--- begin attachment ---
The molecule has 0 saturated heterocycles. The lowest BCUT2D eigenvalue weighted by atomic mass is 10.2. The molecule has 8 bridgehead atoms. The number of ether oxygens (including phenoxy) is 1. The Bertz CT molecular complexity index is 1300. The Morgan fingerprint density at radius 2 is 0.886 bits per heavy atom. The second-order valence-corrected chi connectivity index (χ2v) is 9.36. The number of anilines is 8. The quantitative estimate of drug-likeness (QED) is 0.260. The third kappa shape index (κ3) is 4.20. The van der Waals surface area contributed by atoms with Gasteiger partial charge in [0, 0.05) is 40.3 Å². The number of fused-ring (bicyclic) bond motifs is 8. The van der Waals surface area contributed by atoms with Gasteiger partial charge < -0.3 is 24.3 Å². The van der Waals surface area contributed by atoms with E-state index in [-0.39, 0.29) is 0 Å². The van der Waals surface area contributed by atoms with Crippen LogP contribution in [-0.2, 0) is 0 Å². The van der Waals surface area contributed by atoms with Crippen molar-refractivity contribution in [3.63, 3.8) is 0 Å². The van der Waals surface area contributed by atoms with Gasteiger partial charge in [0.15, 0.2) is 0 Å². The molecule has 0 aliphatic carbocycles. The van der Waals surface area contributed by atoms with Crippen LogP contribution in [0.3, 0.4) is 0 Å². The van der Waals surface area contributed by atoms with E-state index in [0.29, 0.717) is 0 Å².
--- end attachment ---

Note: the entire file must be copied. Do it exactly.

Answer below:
The molecule has 0 saturated heterocycles. The lowest BCUT2D eigenvalue weighted by atomic mass is 10.2. The molecule has 8 bridgehead atoms. The number of ether oxygens (including phenoxy) is 1. The Bertz CT molecular complexity index is 1300. The Morgan fingerprint density at radius 2 is 0.886 bits per heavy atom. The second-order valence-corrected chi connectivity index (χ2v) is 9.36. The number of anilines is 8. The quantitative estimate of drug-likeness (QED) is 0.260. The third kappa shape index (κ3) is 4.20. The van der Waals surface area contributed by atoms with Gasteiger partial charge in [0, 0.05) is 40.3 Å². The number of fused-ring (bicyclic) bond motifs is 8. The van der Waals surface area contributed by atoms with Gasteiger partial charge < -0.3 is 24.3 Å². The van der Waals surface area contributed by atoms with E-state index in [-0.39, 0.29) is 0 Å². The van der Waals surface area contributed by atoms with Crippen LogP contribution in [-0.2, 0) is 0 Å². The van der Waals surface area contributed by atoms with Crippen molar-refractivity contribution in [3.63, 3.8) is 0 Å². The van der Waals surface area contributed by atoms with Gasteiger partial charge in [0.15, 0.2) is 0 Å². The molecule has 0 aliphatic carbocycles. The van der Waals surface area contributed by atoms with Crippen LogP contribution in [0.3, 0.4) is 0 Å². The van der Waals surface area contributed by atoms with E-state index in [0.29, 0.717) is 0 Å².